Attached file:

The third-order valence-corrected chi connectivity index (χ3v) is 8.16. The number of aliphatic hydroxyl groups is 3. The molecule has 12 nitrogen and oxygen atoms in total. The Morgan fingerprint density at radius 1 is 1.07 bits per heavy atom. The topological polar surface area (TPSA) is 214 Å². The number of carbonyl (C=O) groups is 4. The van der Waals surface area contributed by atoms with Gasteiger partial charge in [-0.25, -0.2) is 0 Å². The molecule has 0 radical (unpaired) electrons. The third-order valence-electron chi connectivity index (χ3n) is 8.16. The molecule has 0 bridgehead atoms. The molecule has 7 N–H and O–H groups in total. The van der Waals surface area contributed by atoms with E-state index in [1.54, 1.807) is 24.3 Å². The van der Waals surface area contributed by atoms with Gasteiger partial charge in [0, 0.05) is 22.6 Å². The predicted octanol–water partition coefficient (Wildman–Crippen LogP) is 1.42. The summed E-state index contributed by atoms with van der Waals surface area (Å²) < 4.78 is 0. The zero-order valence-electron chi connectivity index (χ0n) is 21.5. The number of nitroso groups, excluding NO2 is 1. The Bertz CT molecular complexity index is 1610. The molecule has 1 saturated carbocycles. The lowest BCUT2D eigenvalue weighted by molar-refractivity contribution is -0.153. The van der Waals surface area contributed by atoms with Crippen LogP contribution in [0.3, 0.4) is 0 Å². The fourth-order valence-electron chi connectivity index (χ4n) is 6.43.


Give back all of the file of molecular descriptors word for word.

The third-order valence-corrected chi connectivity index (χ3v) is 8.16. The number of aliphatic hydroxyl groups is 3. The molecule has 12 nitrogen and oxygen atoms in total. The Morgan fingerprint density at radius 1 is 1.07 bits per heavy atom. The topological polar surface area (TPSA) is 214 Å². The number of carbonyl (C=O) groups is 4. The van der Waals surface area contributed by atoms with Gasteiger partial charge in [-0.25, -0.2) is 0 Å². The molecule has 0 radical (unpaired) electrons. The third-order valence-electron chi connectivity index (χ3n) is 8.16. The molecule has 0 bridgehead atoms. The molecule has 7 N–H and O–H groups in total. The van der Waals surface area contributed by atoms with E-state index in [1.54, 1.807) is 24.3 Å². The van der Waals surface area contributed by atoms with Gasteiger partial charge in [0, 0.05) is 22.6 Å². The predicted octanol–water partition coefficient (Wildman–Crippen LogP) is 1.42. The summed E-state index contributed by atoms with van der Waals surface area (Å²) < 4.78 is 0. The zero-order valence-electron chi connectivity index (χ0n) is 21.5. The number of nitroso groups, excluding NO2 is 1. The Bertz CT molecular complexity index is 1610. The molecule has 1 saturated carbocycles. The lowest BCUT2D eigenvalue weighted by molar-refractivity contribution is -0.153. The van der Waals surface area contributed by atoms with Crippen LogP contribution in [0.3, 0.4) is 0 Å². The fourth-order valence-electron chi connectivity index (χ4n) is 6.43.